Fertility Transition and Stalling in the Face of Socioeconomic Progress and HIV/AIDS in Sub-Saharan Africa

Open Access
Author:
Varner, Catherine Elaine
Area of Honors:
Economics
Degree:
Bachelor of Arts
Document Type:
Thesis
Thesis Supervisors:
  • David Shapiro, Thesis Supervisor
  • Bee Yan Roberts, Honors Advisor
Keywords:
  • fertility
  • HIV/AIDS
  • sub-Saharan Africa
  • demographic transition
  • development
Abstract:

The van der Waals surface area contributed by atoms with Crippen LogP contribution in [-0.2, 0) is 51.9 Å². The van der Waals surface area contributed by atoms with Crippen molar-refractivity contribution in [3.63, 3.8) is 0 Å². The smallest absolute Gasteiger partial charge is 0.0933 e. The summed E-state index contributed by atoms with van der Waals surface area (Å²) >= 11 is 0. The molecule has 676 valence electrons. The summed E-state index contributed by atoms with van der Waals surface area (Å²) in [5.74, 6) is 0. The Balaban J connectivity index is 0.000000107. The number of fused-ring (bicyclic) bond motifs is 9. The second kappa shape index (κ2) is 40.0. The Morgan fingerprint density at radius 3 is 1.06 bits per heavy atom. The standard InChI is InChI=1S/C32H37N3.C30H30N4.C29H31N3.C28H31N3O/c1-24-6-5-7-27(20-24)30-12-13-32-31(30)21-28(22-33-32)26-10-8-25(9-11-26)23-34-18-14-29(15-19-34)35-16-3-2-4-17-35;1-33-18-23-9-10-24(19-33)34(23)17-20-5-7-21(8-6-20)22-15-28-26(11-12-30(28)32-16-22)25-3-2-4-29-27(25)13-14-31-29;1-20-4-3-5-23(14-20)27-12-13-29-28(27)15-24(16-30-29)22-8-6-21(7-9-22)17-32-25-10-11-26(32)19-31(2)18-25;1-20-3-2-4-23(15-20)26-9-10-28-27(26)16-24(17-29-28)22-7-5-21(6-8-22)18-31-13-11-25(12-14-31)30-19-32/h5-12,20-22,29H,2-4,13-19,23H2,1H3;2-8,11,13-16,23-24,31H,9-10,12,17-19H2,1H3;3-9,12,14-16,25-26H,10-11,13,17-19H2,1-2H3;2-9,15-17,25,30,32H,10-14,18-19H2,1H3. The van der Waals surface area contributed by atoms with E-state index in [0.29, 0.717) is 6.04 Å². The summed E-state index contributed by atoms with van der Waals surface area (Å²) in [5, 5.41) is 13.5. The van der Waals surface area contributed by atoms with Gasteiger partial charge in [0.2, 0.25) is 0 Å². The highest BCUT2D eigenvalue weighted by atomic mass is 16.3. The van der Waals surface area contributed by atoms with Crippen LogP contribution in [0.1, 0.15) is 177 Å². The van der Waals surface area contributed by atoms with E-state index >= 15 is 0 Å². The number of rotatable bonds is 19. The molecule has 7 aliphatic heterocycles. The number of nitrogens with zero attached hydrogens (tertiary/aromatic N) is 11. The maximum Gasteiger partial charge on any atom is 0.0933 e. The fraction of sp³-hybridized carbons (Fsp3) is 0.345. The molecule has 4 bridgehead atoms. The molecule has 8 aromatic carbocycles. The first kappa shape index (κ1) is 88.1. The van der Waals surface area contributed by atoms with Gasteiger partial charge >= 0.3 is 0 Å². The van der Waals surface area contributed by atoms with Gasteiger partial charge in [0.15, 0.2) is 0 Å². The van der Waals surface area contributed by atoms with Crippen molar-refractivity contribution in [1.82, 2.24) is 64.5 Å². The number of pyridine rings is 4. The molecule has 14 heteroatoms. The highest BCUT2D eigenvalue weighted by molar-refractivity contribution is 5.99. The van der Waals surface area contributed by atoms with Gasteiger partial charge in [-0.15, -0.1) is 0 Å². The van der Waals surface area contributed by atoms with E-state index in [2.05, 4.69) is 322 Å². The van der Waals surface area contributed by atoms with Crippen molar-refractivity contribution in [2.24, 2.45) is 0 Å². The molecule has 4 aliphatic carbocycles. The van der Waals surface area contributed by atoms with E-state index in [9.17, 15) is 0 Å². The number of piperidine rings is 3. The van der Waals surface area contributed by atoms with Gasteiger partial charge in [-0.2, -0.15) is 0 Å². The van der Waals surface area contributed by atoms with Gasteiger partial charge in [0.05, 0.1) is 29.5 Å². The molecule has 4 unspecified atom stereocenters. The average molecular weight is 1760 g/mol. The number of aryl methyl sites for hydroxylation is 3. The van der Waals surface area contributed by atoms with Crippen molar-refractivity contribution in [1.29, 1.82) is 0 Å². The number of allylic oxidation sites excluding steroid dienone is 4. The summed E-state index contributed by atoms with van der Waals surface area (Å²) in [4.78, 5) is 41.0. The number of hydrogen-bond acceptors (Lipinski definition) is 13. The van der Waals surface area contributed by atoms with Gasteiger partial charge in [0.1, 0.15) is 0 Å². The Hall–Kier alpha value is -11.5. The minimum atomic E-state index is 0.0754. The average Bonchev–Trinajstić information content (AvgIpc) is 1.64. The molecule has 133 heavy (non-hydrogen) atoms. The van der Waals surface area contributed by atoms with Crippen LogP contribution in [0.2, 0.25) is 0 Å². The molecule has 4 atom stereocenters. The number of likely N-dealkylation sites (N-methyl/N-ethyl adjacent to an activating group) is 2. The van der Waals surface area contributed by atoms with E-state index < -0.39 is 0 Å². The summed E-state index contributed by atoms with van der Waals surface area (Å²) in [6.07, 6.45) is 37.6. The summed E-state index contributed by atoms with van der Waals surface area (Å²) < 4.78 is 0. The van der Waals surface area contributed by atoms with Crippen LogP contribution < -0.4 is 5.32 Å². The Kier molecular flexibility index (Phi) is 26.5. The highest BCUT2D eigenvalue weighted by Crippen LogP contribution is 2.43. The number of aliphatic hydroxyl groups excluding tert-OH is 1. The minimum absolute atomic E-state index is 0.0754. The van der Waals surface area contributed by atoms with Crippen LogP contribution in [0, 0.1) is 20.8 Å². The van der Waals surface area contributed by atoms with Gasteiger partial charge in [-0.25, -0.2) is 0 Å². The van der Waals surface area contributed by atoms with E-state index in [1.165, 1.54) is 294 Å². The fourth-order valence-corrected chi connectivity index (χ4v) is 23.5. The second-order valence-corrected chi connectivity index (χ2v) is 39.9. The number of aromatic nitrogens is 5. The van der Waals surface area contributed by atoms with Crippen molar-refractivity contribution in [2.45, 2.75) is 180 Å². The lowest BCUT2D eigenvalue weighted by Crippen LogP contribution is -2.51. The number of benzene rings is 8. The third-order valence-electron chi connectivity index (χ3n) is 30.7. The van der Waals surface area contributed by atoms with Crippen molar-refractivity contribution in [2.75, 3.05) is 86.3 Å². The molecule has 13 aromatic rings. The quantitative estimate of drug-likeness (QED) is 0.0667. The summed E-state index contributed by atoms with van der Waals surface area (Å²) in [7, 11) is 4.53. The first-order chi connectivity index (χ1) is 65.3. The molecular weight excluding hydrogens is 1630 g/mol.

Fertility transition, a phenomenon of lowering fertility rates after significant socioeconomic progress, is of great concern to sub-Saharan Africa as a means of curbing dramatic increases in population in the region. Many sub-Saharan African countries are experiencing fertility stalling, however, meaning the total fertility rate (TFR) in these countries is failing to decrease and may be increasing once again. This paper addresses the stalling exclusive to sub-Saharan Africa and attempts to find key socioeconomic, economic, and cultural explanations that may lead to solutions for reinitiating fertility decline in sub-Saharan Africa. Past literature has motivated three approaches to research in this field. First, the paper will examine fertility transition and stalling based on socioeconomic development indicators using data from the Demographic and Health Surveys (DHS). Through the use of multivariate regression analyses at the national, urban/rural, and regional levels, this section will determine socioeconomic factors that influence changes in fertility decline between consecutive DHS surveys in order to better understand how to reinitiate fertility decline in stalling areas. The second approach will address a specific issue to sub-Saharan Africa that may explain its unique fertility trends—the HIV/AIDS pandemic. Although the exact impact of HIV/AIDS on fertility and fertility decisions is yet unknown in the current literature, this section uses a multivariate regression analysis to link adult HIV prevalence to changes in fertility. The third approach will use a recent 2008 Ghana DHS survey to conduct a case study of fertility at the individual level in this country. Ghana used to be experiencing stalling fertility, but as of the 2008 DHS survey, fertility decline has resumed in this region. This section will explore women’s age, education level, ethnicity, and type of residence to find possible influences on the number of children ever born per woman.